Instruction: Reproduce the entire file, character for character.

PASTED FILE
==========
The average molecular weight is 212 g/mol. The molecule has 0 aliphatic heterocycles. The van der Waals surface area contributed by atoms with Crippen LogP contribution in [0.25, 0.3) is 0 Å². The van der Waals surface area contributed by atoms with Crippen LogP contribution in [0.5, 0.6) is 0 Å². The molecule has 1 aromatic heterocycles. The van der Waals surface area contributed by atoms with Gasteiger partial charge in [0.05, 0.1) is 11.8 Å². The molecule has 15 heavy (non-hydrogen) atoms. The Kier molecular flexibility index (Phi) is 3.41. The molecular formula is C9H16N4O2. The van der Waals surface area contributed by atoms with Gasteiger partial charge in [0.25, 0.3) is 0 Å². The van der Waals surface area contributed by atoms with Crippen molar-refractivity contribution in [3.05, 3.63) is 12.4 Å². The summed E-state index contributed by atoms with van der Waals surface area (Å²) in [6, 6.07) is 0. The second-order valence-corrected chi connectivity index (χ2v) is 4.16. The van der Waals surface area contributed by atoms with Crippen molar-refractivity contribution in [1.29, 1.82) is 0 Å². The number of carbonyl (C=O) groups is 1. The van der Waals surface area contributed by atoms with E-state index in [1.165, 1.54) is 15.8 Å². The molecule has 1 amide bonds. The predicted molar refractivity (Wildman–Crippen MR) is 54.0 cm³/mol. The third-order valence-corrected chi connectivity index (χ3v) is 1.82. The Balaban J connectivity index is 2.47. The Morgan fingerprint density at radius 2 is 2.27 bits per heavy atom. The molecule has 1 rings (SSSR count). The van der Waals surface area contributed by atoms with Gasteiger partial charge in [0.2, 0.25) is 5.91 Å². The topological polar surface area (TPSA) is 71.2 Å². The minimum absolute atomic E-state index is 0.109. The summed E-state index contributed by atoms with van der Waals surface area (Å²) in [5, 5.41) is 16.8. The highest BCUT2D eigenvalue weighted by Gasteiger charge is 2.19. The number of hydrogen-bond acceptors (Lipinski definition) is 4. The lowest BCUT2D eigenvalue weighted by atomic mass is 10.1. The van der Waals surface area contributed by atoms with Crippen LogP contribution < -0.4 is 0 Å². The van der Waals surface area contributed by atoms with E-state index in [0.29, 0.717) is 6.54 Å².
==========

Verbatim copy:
The average molecular weight is 212 g/mol. The molecule has 0 aliphatic heterocycles. The van der Waals surface area contributed by atoms with Crippen LogP contribution in [0.25, 0.3) is 0 Å². The van der Waals surface area contributed by atoms with Crippen LogP contribution in [0.5, 0.6) is 0 Å². The molecule has 1 aromatic heterocycles. The van der Waals surface area contributed by atoms with Gasteiger partial charge in [0.05, 0.1) is 11.8 Å². The molecule has 15 heavy (non-hydrogen) atoms. The Kier molecular flexibility index (Phi) is 3.41. The molecular formula is C9H16N4O2. The van der Waals surface area contributed by atoms with Gasteiger partial charge in [0.25, 0.3) is 0 Å². The van der Waals surface area contributed by atoms with Crippen molar-refractivity contribution in [3.05, 3.63) is 12.4 Å². The summed E-state index contributed by atoms with van der Waals surface area (Å²) in [6, 6.07) is 0. The second-order valence-corrected chi connectivity index (χ2v) is 4.16. The van der Waals surface area contributed by atoms with Crippen molar-refractivity contribution in [1.29, 1.82) is 0 Å². The number of carbonyl (C=O) groups is 1. The van der Waals surface area contributed by atoms with E-state index in [1.165, 1.54) is 15.8 Å². The molecule has 1 amide bonds. The predicted molar refractivity (Wildman–Crippen MR) is 54.0 cm³/mol. The third-order valence-corrected chi connectivity index (χ3v) is 1.82. The Balaban J connectivity index is 2.47. The Morgan fingerprint density at radius 2 is 2.27 bits per heavy atom. The molecule has 1 rings (SSSR count). The van der Waals surface area contributed by atoms with Gasteiger partial charge in [0.2, 0.25) is 5.91 Å². The topological polar surface area (TPSA) is 71.2 Å². The minimum absolute atomic E-state index is 0.109. The summed E-state index contributed by atoms with van der Waals surface area (Å²) in [5, 5.41) is 16.8. The highest BCUT2D eigenvalue weighted by Gasteiger charge is 2.19. The number of hydrogen-bond acceptors (Lipinski definition) is 4. The lowest BCUT2D eigenvalue weighted by atomic mass is 10.1. The van der Waals surface area contributed by atoms with Crippen LogP contribution < -0.4 is 0 Å². The van der Waals surface area contributed by atoms with E-state index in [0.29, 0.717) is 6.54 Å².